The tape, which has not been independently confirmed to be from Mr. bin Laden, suggests that the leader of Al Qaeda will use such attacks to raise his own profile even if he was not involved in the planning or execution.
Umar Farouk Abdulmutallab, a Nigerian, has been indicted on six counts by a US grand jury stemming from his alleged attempt to blow up a jetliner as it neared Detroit on Dec. 25. Al Qaeda’s Yemen affiliate, Al Qaeda in the Arabian Peninsula, previously claimed responsibility for the attack, and Mr. Abdulmutallab told officials after his arrest that he obtained his explosive device and training in Yemen.
Bin Laden also said that US support for Israel was the reason behind attacks on the US, reports Al Jazeera.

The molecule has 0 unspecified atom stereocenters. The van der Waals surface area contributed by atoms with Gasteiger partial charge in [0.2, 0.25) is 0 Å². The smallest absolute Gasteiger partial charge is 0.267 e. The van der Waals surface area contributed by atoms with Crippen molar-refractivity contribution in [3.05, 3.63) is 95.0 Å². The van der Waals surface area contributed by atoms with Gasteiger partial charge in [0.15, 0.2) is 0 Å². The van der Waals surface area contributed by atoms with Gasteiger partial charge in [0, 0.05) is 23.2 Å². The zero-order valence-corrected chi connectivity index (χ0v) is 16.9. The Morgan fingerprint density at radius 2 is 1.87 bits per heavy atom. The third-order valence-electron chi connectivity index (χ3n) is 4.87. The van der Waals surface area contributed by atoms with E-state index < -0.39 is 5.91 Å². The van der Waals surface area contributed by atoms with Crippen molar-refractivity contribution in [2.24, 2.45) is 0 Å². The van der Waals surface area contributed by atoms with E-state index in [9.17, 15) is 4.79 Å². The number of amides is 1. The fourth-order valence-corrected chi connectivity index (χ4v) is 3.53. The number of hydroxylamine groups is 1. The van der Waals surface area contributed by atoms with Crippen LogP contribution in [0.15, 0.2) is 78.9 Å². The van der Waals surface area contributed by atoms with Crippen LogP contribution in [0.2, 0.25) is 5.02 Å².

After a bin Laden released a tape in June criticizing President Obama, the Christian Science Monitor reported that Al Qaeda had been put on the defensive, and was losing its status as leader of the resistance to the US and Israel as groups like Hamas and Hezbollah gained prominence. Recordings like the one released Sunday could be an attempt to hold on to that status.